Wednesday, 20 March 2019 - 21:09 UTC
A new sunspot region that received sunspot number 2736 earlier today erupted with a long duration C-class solar flare. The solar flare peaked at 11:18 UTC and reached a maximum X-ray flux of C4.8. The eruption was associated with a Type II radio sweep which indicated straight away that this event was likely to be eruptive and thus launched a coronal mass ejection into space.
We often get questions about what these radio sweeps or radio bursts are so here comes a brief explanation. Coronal mass ejections drive shocks, which accelerate electrons and cause a very specific noise pattern at very specific radio frequencies. Type II and IV shocks are early indicators that an eruption might have taken place on the Sun so that is why we look out for these type of radio sweeps and send out alerts on Twitter and the SpaceWeatherLive Android and iOS app whenever they occur.
But back to main topic of tonight, the C4.8 solar flare. A coronal mass ejection became visible on the coronagraph imagery from STEREO Ahead not too long after the solar flare peaked. Combining these facts it was quickly obvious that a possible earth-directed coronal mass ejection was launched during the C4.8 event.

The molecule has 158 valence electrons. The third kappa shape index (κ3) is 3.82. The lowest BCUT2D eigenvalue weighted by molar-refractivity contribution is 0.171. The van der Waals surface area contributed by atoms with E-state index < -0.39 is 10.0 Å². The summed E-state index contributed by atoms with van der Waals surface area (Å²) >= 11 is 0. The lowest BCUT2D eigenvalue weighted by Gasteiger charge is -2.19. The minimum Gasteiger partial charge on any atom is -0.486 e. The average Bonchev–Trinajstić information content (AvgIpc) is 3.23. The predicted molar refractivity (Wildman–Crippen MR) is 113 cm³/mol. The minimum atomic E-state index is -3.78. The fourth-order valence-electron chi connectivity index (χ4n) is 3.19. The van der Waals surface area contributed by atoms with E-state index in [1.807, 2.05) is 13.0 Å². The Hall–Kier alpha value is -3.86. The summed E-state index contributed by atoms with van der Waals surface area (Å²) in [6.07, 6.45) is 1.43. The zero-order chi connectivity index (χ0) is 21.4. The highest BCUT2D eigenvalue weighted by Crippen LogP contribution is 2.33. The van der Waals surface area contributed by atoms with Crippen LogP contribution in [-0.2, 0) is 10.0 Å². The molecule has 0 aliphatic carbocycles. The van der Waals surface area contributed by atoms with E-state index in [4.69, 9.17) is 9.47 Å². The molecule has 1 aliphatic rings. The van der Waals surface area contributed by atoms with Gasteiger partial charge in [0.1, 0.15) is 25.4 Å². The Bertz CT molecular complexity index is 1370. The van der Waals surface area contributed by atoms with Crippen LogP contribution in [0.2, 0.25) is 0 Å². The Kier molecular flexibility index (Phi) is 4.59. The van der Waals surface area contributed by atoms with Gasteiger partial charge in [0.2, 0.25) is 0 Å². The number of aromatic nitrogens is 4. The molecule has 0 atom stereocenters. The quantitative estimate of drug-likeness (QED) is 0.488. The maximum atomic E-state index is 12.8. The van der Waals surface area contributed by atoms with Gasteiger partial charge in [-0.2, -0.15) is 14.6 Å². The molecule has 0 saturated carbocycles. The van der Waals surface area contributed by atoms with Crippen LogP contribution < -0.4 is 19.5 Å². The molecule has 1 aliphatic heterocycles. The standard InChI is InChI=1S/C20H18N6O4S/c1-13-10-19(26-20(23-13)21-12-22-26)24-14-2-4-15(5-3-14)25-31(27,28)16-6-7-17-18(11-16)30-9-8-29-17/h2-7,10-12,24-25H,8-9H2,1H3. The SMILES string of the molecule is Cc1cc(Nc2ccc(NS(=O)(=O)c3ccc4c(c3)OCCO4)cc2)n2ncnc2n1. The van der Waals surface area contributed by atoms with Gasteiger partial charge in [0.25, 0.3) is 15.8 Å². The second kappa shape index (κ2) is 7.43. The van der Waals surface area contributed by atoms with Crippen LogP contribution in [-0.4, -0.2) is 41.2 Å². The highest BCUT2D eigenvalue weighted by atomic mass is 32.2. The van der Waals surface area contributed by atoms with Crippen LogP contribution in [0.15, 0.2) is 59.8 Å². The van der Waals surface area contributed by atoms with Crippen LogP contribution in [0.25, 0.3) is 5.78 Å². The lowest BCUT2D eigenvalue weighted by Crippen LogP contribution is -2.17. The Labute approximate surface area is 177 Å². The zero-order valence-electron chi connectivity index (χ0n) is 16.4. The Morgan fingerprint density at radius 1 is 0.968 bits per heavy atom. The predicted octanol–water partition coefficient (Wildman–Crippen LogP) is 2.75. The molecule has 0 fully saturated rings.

Image: Still image taken from the SOHO LASCO C2 instrument showing the partial halo CME from the C4.8 solar flare.
Looking at the available footage from SOHO LASCO we see indeed the launch of a coronal mass ejection. A partial halo coronal mass ejection is visible with the bulk heading west/north-west with very faint ejecta heading south and north-east of SOHO's point of view. This combined with the favorable location of the eruption at 9 degrees north and 30 degrees west it is likely that we will at least experience a glancing blow at Earth from this plasma cloud. Preliminary speed estimates put the escape velocity of this coronal mass ejection at around 500km/s which suggests a travel time in excess of 3 days.
Our preliminary estimate is that we could see an impact either late on 23 March (after 18 UTC) or early on 24 March (before 06 UTC). Don't get your hopes up too much however. We do not expect to see a strong impact from this event due to the slow speed and the ejecta becomes quickly rather faint on the wider LASCO C3 field of view. Also keep in mind that the plasma cloud is not heading directly towards us but as we said earlier some form of impact at Earth is likely.
At best we should expect geomagnetic storm conditions up to the minor G1 geomagnetic storm level from this event but as always, we can only be sure of what to expect once the plasma cloud passes the DSCOVR space craft.
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